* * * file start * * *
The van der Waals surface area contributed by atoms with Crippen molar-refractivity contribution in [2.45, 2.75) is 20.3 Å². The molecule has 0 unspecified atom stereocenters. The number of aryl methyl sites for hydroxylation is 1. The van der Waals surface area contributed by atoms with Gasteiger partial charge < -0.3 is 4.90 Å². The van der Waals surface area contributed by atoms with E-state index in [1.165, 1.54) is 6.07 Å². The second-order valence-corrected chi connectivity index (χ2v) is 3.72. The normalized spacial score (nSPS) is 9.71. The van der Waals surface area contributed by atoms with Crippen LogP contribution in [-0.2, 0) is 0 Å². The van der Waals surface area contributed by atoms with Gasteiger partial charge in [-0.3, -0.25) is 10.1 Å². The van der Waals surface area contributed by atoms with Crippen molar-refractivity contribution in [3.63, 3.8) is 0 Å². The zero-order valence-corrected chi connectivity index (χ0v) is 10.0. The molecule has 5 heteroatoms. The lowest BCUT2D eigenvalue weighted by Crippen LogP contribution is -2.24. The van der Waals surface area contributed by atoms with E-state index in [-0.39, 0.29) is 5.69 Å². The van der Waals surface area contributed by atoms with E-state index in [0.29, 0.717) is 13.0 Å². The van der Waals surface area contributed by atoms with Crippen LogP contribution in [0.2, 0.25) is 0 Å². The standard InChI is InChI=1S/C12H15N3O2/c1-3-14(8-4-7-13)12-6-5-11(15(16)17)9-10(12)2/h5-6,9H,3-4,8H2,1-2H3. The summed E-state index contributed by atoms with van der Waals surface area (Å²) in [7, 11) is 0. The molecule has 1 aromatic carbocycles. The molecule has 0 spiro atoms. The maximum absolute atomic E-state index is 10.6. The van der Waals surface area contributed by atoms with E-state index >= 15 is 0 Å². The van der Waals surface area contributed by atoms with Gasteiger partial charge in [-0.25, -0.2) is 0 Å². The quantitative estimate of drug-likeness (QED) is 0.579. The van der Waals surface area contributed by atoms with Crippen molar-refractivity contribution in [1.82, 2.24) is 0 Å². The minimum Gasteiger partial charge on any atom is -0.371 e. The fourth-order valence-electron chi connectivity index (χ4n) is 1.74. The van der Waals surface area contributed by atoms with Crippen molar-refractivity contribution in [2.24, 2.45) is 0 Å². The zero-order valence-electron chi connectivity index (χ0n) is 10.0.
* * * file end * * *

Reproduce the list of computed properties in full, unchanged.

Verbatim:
The van der Waals surface area contributed by atoms with Crippen molar-refractivity contribution in [2.45, 2.75) is 20.3 Å². The molecule has 0 unspecified atom stereocenters. The number of aryl methyl sites for hydroxylation is 1. The van der Waals surface area contributed by atoms with Gasteiger partial charge < -0.3 is 4.90 Å². The van der Waals surface area contributed by atoms with E-state index in [1.165, 1.54) is 6.07 Å². The second-order valence-corrected chi connectivity index (χ2v) is 3.72. The normalized spacial score (nSPS) is 9.71. The van der Waals surface area contributed by atoms with Crippen LogP contribution in [-0.2, 0) is 0 Å². The van der Waals surface area contributed by atoms with Gasteiger partial charge in [-0.3, -0.25) is 10.1 Å². The van der Waals surface area contributed by atoms with Crippen molar-refractivity contribution in [3.63, 3.8) is 0 Å². The zero-order valence-corrected chi connectivity index (χ0v) is 10.0. The molecule has 5 heteroatoms. The lowest BCUT2D eigenvalue weighted by Crippen LogP contribution is -2.24. The van der Waals surface area contributed by atoms with E-state index in [-0.39, 0.29) is 5.69 Å². The van der Waals surface area contributed by atoms with E-state index in [0.29, 0.717) is 13.0 Å². The van der Waals surface area contributed by atoms with Crippen LogP contribution in [0.2, 0.25) is 0 Å². The standard InChI is InChI=1S/C12H15N3O2/c1-3-14(8-4-7-13)12-6-5-11(15(16)17)9-10(12)2/h5-6,9H,3-4,8H2,1-2H3. The summed E-state index contributed by atoms with van der Waals surface area (Å²) in [7, 11) is 0. The molecule has 1 aromatic carbocycles. The molecule has 0 spiro atoms. The maximum absolute atomic E-state index is 10.6. The van der Waals surface area contributed by atoms with E-state index >= 15 is 0 Å². The van der Waals surface area contributed by atoms with Gasteiger partial charge in [-0.25, -0.2) is 0 Å². The quantitative estimate of drug-likeness (QED) is 0.579. The van der Waals surface area contributed by atoms with Crippen molar-refractivity contribution in [1.82, 2.24) is 0 Å². The minimum Gasteiger partial charge on any atom is -0.371 e. The fourth-order valence-electron chi connectivity index (χ4n) is 1.74. The van der Waals surface area contributed by atoms with Crippen molar-refractivity contribution in [2.24, 2.45) is 0 Å². The zero-order valence-electron chi connectivity index (χ0n) is 10.0.